One step that I have been considering more strongly than in the past is the idea of a feeding tube. Beyond the psychological blockage of having an artificial device sticking out of my body, I have three medical issues that I need information about to make a decision. First, I am concerned about the risk of infection from long-term use. Secondly, I am concerned about the possibility of regurgitation, which could pose a greater risk of aspiration than continuing without the tube. Finally, I need to know if it is possible to continue a vegan diet using smoothies and juices through the tube, which would provide far better nutrition than the formulas normally recommended. If any of you have the experience, either direct or indirect, to offer insight on any of these issues, I would greatly appreciate hearing from you.

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About a week ago, I was visited by a new friend with ALS. He came with his wife and brother-in-law (his primary caregivers) to seek advice on dealing with the illness. It was interesting to compare the differences in our conditions. While he has been living a confirmed diagnosis for three years less than I have, his progression is in some ways worse than mine while in other ways not as severe. On the plus side, he still has modest movement in his legs (although not enough to support his weight), and he does not require 24/7 breathing support. On the downside, his speech is very difficult to comprehend, there is no movement in his arms and hands, his weight is very low, and he constantly battles sadness.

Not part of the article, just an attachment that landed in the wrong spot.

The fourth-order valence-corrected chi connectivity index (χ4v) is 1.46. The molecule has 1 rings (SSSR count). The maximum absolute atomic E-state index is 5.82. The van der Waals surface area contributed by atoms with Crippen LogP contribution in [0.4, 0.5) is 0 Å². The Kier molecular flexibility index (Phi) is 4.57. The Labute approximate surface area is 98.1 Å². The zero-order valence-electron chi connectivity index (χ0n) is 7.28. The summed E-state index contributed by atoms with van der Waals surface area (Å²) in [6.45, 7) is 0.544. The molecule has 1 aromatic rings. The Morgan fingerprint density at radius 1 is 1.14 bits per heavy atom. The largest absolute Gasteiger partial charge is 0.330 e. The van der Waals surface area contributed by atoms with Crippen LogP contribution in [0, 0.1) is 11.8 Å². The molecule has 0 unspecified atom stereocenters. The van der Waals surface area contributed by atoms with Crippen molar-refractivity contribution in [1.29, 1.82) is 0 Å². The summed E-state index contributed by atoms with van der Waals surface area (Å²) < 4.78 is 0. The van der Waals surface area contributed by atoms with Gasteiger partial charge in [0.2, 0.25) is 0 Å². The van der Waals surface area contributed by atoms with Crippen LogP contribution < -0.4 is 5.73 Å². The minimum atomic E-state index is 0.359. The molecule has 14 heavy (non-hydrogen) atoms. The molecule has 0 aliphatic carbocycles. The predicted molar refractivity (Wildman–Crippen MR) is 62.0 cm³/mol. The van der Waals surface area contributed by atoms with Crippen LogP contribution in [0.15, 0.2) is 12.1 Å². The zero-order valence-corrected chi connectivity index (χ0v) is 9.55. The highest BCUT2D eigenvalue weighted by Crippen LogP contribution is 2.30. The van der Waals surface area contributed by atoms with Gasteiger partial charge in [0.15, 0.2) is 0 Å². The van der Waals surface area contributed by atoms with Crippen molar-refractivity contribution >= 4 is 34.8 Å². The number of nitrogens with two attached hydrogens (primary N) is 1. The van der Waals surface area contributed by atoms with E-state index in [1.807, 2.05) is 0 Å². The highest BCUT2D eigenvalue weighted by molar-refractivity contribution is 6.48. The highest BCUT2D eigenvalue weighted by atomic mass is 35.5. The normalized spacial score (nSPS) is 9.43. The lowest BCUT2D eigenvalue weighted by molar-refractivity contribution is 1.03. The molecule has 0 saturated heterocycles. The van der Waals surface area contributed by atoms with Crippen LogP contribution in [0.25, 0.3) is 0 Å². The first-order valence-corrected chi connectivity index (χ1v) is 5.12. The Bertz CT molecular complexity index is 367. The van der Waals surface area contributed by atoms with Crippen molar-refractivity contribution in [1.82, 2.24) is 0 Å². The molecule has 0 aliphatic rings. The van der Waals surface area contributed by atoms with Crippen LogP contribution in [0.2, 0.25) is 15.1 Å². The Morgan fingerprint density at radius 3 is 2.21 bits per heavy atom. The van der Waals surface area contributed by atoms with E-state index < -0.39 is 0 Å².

In the short time since our meeting, I have exchanged several emails with his wife clarifying suggestions I had offered. These exchanges caused me to reflect on the vast array of remedies and procedures with which I have experimented over the past eight years to arrive at the protocol which is currently keeping me stable and generating modest improvements. Many of these experiments have drawn amazed reactions from friends who could never see themselves employing such tactics – things like a raw vegan diet, lemonade cleanses, coffee enemas, and colema boards (a variation of colonics) to name a few. I have had conversations with several PALS (people with ALS) who came to pick my brain on what has worked for me. Few, however, have committed to the changes or procedures I have recommended, which brings us to the issues of choice and will.